"Position Task Book for the Position of All-hazards Liaison Officer (Lofr-Ah)" - Colorado

Position Task Book for the Position of All-hazards Liaison Officer (Lofr-Ah) is a legal document that was released by the Colorado Department of Public Safety - a government authority operating within Colorado.

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POSITION   T ASK   B OOK   F OR   T HE   P OSITION   O F  
 
 
 
 
 
 
 
ALL-­‐HAZARDS  
LIAISON   O FFICER  
(LOFR-­‐AH)  
 
Version:   D ecember   2 014  
 
 
 
 
POSITION   T ASK   B OOK   A SSIGNED   T O  
INDIVIDUAL’S   N AME:  
DUTY   S TATION:  
PHONE   N UMBER:  
EMAIL:  
POSITION   T ASK   B OOK   I NITIATED   B Y  
OFFICIAL’S   N AME:  
TITLE:  
POSITION  
DUTY   S TATION:  
PHONE   N UMBER:  
EMAIL:  
POSITION   T ASK   B OOK   I NITATED   A T  
LOCATION:  
DATE:  
Page 1 of 17
 
 
POSITION   T ASK   B OOK   F OR   T HE   P OSITION   O F  
 
 
 
 
 
 
 
ALL-­‐HAZARDS  
LIAISON   O FFICER  
(LOFR-­‐AH)  
 
Version:   D ecember   2 014  
 
 
 
 
POSITION   T ASK   B OOK   A SSIGNED   T O  
INDIVIDUAL’S   N AME:  
DUTY   S TATION:  
PHONE   N UMBER:  
EMAIL:  
POSITION   T ASK   B OOK   I NITIATED   B Y  
OFFICIAL’S   N AME:  
TITLE:  
POSITION  
DUTY   S TATION:  
PHONE   N UMBER:  
EMAIL:  
POSITION   T ASK   B OOK   I NITATED   A T  
LOCATION:  
DATE:  
Page 1 of 17
 
EVALUATOR  
DO   N OT   C OMPLETE   T HIS   U NLESS   Y OU   A RE   R ECOMMENDING   T HE   T RAINEE   F OR   C ERTIFICATION  
 
VERIFICATION/CERTIFICATION   O F   C OMPLETED   P OSITION   T ASK   B OOK   F OR   T HE   P OSITION   O F  
ALL   H AZARDS   L IAISON   O FFICER  
 
FINAL   E VALUATOR’S   V ERIFICATION  
I   v erify   a ll   t asks   h ave   b een   p erformed   a nd   a re   d ocumented   w ith   a ppropriate   i nitials.  
I   a lso   v erify   _ _____________________________________________________________________  
has   p erformed   a s   a   t rainee   a nd   s hould   t herefore   b e   c onsidered   f or   c ertification   i n   t his   p osition.  
FINAL   E VALUATOR’S   S IGNATURE:  
DATE:  
EVALUATOR’S   P RINTED   N AME:    
TITLE:  
DUTY   S TATION:  
PHONE   N UMBER:  
EMAIL:  
 
CERTIFYING   O FFICIAL   F OR   C ERTIFICATION  
I   c ertify   _ ________________________________________________________________________  
has   m et   a ll   r equirements   f or   q ualification   i n   t his   p osition   a nd   i s   c ertified   f or   t he   p osition.  
OFFICIAL’S   S IGNATURE:  
DATE:  
OFFICIAL’S   P RINTED   N AME:  
TITLE:  
DUTY   S TATION:  
PHONE   N UMBER:  
EMAIL:  
 
Page 2 of 17
NATIONAL INCIDENT MANAGEMENT SYSTEM (NIMS)
INCIDENT COMMAND SYSTEM (ICS)
POSITION TASK BOOKS (PTBs)
Position Task Books (PTBs) are designed to be used by any individual (trainee) interested in becoming certified
under the National Incident Management System (NIMS). The PTB’s are intended to be used to document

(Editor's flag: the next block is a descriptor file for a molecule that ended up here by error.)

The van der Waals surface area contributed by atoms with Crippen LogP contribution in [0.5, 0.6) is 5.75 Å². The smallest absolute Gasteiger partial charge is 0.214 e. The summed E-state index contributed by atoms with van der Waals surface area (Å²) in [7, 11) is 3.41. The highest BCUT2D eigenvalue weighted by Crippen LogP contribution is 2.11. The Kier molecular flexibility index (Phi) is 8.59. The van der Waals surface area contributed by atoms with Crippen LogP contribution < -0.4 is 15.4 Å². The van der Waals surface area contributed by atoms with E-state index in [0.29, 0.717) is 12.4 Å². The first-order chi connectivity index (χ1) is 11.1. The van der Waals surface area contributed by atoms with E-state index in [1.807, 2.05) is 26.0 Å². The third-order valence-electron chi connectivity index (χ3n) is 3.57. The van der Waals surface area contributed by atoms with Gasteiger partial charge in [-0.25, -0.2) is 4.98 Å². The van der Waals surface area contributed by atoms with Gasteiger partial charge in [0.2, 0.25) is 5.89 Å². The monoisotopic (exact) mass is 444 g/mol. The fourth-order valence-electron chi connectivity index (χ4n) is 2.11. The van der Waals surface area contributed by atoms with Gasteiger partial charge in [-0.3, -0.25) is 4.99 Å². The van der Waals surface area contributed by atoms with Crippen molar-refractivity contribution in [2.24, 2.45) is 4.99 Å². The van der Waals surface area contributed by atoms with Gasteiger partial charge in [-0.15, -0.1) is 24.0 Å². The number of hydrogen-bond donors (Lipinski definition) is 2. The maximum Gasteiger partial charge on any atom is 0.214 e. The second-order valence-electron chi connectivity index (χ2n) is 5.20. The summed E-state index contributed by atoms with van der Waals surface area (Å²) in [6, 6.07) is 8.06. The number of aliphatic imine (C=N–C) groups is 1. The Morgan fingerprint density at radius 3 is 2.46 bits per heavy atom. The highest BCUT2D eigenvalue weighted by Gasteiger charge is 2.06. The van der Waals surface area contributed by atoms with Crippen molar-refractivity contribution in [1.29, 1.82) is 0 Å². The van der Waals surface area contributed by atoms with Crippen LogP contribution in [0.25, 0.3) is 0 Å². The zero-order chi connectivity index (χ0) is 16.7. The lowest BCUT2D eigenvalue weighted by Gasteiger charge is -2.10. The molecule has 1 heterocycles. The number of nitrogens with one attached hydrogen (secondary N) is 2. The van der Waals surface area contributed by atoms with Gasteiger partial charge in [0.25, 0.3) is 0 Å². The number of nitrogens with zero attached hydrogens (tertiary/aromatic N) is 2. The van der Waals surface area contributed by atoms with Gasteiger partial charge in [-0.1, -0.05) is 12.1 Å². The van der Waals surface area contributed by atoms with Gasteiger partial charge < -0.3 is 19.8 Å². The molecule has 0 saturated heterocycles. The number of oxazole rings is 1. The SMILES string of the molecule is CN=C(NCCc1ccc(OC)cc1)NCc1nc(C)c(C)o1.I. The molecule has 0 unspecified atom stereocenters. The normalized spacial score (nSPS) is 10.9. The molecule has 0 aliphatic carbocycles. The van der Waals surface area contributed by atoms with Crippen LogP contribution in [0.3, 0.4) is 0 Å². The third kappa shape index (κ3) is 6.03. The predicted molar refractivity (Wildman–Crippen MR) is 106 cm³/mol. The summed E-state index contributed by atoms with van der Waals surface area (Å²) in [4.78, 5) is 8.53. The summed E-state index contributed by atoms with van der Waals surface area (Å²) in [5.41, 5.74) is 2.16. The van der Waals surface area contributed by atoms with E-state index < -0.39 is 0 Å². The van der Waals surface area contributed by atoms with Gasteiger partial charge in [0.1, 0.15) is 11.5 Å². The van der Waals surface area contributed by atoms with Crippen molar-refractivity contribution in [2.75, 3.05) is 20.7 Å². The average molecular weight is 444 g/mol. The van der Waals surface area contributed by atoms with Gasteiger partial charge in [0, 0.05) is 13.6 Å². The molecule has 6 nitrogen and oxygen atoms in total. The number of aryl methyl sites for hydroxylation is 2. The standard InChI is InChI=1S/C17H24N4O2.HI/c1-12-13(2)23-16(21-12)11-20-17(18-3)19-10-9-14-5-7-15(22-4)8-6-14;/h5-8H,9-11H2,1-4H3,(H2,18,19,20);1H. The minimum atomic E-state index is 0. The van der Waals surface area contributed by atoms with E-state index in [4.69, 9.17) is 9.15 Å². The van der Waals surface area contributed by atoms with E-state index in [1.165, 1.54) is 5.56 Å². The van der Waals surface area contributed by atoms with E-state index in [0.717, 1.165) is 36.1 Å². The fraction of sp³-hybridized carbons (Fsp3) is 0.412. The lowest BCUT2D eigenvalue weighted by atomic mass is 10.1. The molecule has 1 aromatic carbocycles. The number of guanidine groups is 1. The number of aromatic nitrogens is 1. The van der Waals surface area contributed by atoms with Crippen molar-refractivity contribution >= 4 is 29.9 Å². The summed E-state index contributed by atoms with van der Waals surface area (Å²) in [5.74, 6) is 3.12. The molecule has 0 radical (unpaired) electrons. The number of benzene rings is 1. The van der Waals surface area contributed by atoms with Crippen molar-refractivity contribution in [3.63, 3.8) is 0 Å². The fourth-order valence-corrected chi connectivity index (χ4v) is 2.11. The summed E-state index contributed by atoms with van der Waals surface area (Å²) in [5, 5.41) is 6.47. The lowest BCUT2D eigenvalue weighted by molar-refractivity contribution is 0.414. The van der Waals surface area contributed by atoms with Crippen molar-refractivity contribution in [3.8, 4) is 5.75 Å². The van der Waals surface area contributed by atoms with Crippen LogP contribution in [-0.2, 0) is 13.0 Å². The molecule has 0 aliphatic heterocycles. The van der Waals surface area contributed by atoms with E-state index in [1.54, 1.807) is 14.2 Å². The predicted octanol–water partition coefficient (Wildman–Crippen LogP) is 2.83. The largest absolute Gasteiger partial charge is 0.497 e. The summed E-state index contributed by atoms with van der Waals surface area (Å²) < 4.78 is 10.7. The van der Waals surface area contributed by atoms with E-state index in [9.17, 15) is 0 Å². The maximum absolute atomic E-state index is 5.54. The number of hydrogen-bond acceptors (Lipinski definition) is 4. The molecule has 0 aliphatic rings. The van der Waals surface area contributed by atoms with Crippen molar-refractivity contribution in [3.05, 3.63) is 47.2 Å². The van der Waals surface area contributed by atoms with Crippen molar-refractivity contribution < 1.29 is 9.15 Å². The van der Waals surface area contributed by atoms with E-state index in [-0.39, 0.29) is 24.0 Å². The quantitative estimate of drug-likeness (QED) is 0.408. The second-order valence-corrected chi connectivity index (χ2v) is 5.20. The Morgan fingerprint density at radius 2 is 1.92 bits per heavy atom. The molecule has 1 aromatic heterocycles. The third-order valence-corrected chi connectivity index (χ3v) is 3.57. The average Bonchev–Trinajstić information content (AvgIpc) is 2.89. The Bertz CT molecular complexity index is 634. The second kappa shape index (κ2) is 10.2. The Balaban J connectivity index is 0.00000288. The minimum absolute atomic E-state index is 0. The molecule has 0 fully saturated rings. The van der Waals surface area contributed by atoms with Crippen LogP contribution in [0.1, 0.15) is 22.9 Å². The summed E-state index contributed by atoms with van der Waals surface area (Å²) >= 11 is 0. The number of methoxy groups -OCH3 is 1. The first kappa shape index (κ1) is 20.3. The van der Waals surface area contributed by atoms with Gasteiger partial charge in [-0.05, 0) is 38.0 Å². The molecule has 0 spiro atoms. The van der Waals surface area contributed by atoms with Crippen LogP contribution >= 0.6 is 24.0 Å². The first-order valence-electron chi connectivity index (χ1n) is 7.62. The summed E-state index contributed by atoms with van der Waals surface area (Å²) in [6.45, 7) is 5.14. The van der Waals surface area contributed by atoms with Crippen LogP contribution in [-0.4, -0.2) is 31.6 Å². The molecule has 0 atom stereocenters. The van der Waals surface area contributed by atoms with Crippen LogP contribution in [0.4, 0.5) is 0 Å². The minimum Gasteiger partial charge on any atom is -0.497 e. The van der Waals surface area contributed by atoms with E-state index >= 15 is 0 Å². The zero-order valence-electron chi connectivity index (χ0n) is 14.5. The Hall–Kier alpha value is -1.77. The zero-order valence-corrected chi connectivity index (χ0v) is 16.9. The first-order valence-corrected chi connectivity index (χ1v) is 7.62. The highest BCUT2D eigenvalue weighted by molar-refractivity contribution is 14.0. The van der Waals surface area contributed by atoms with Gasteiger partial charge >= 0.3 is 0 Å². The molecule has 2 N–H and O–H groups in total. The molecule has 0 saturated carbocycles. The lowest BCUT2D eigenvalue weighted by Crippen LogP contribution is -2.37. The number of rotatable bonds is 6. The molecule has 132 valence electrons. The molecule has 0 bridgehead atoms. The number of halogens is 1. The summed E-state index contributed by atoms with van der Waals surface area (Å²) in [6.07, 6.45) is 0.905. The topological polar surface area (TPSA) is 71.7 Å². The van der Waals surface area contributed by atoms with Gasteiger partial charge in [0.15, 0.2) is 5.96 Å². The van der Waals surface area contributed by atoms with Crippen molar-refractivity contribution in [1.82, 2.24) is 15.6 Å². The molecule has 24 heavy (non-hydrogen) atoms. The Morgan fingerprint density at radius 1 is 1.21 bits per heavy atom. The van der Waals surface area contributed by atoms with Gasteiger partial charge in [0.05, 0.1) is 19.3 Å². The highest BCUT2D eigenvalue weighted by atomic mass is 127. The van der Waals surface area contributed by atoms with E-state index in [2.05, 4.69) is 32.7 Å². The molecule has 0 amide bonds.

experiences that indicate successful completion of tasks specific to an Incident Command System (ICS) position.
The performance requirements for each position are associated with core ICS competencies, behaviors and tasks
as suggested to the Federal Emergency Management Agency (FEMA) by a multi-disciplined, highly-experienced
expert panel.
Trainees are evaluated during this process by qualified evaluators, and the trainee’s performance is documented in
the PTB for each task by the evaluator’s initials and date of completion. An Evaluation Record will be completed
by all evaluators documenting the trainee’s progress after each evaluation opportunity.
Successful performance of all tasks, as observed and recorded by an evaluator, will result in a recommendation to
the “authority having jurisdiction” (of the trainee), that the trainee be certified in that position. Evaluation and
confirmation of the trainee’s performance while completing all tasks will normally require more than one training
assignment and several different evaluators. Incidents lasting several days may involve multiple evaluators. Tasks
may be evaluated on incidents, in a classroom simulation, in training and HSEEP compliant functional or full
scale exercises and in other work situations as long as there is a qualified evaluator.
It is important performances be critically evaluated and accurately recorded by each evaluator. All tasks must be
evaluated.
The Interstate Incident Management Team Qualifications System [IIMTQS] Guide lists the definitions for trainee,
evaluator, training officer and authority having jurisdiction.
Page 3 of 17
Responsibilities:
1. Authority having jurisdiction (AHJ):
Select trainees based on the needs of their organization or to fulfill their obligations to contribute to
Incident Management Teams or other Mutual Aid agreements.
Provide opportunities for evaluation and/or making the trainee available for evaluation.
2. The Individual/ Trainee:
Reviewing and understanding instructions in the PTB.
Identifying desired objectives/goals whenever an opportunity for evaluation is recognized.
Providing background information to an evaluator.
Assuring the evaluation record is complete.
Completing all tasks for an assigned position within the timeframe allowed for that position. All tasks
with an approval older than the allowed timeframe must be reevaluated.